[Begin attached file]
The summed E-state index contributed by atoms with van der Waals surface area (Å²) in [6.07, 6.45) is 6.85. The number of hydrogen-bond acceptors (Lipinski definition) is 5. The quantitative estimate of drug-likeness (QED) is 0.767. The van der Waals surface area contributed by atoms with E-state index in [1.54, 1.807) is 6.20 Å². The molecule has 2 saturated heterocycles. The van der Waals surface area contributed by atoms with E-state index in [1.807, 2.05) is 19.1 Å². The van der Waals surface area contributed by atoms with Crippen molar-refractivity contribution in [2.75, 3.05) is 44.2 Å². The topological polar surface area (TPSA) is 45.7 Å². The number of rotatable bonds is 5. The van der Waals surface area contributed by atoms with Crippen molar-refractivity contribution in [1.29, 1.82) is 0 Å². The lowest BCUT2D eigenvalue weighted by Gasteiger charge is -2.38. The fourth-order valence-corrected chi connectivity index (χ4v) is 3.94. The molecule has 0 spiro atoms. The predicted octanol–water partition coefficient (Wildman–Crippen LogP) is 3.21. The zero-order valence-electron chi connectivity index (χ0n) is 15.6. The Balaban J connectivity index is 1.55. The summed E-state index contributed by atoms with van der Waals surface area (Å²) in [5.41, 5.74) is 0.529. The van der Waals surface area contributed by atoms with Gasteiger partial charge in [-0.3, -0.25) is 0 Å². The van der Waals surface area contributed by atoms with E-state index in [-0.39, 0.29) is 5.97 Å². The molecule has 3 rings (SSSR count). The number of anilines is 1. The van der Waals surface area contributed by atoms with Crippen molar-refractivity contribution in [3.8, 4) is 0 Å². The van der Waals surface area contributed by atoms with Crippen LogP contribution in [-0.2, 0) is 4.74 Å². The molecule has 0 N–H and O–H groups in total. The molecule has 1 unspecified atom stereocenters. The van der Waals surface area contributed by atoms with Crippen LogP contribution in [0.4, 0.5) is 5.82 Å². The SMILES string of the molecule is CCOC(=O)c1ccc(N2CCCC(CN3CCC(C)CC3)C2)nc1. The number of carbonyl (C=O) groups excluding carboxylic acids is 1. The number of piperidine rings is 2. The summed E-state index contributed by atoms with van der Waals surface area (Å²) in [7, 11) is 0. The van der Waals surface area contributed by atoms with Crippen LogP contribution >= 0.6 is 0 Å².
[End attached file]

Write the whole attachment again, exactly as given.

The summed E-state index contributed by atoms with van der Waals surface area (Å²) in [6.07, 6.45) is 6.85. The number of hydrogen-bond acceptors (Lipinski definition) is 5. The quantitative estimate of drug-likeness (QED) is 0.767. The van der Waals surface area contributed by atoms with E-state index in [1.54, 1.807) is 6.20 Å². The molecule has 2 saturated heterocycles. The van der Waals surface area contributed by atoms with E-state index in [1.807, 2.05) is 19.1 Å². The van der Waals surface area contributed by atoms with Crippen molar-refractivity contribution in [2.75, 3.05) is 44.2 Å². The topological polar surface area (TPSA) is 45.7 Å². The number of rotatable bonds is 5. The van der Waals surface area contributed by atoms with Crippen molar-refractivity contribution in [1.29, 1.82) is 0 Å². The lowest BCUT2D eigenvalue weighted by Gasteiger charge is -2.38. The fourth-order valence-corrected chi connectivity index (χ4v) is 3.94. The molecule has 0 spiro atoms. The predicted octanol–water partition coefficient (Wildman–Crippen LogP) is 3.21. The zero-order valence-electron chi connectivity index (χ0n) is 15.6. The Balaban J connectivity index is 1.55. The summed E-state index contributed by atoms with van der Waals surface area (Å²) in [5.41, 5.74) is 0.529. The van der Waals surface area contributed by atoms with Gasteiger partial charge in [-0.3, -0.25) is 0 Å². The van der Waals surface area contributed by atoms with E-state index in [-0.39, 0.29) is 5.97 Å². The molecule has 3 rings (SSSR count). The number of anilines is 1. The van der Waals surface area contributed by atoms with Crippen molar-refractivity contribution in [3.8, 4) is 0 Å². The van der Waals surface area contributed by atoms with Crippen LogP contribution in [-0.2, 0) is 4.74 Å². The molecule has 0 N–H and O–H groups in total. The molecule has 1 unspecified atom stereocenters. The van der Waals surface area contributed by atoms with Crippen LogP contribution in [0.4, 0.5) is 5.82 Å². The SMILES string of the molecule is CCOC(=O)c1ccc(N2CCCC(CN3CCC(C)CC3)C2)nc1. The number of carbonyl (C=O) groups excluding carboxylic acids is 1. The number of piperidine rings is 2. The summed E-state index contributed by atoms with van der Waals surface area (Å²) in [7, 11) is 0. The van der Waals surface area contributed by atoms with Crippen LogP contribution >= 0.6 is 0 Å².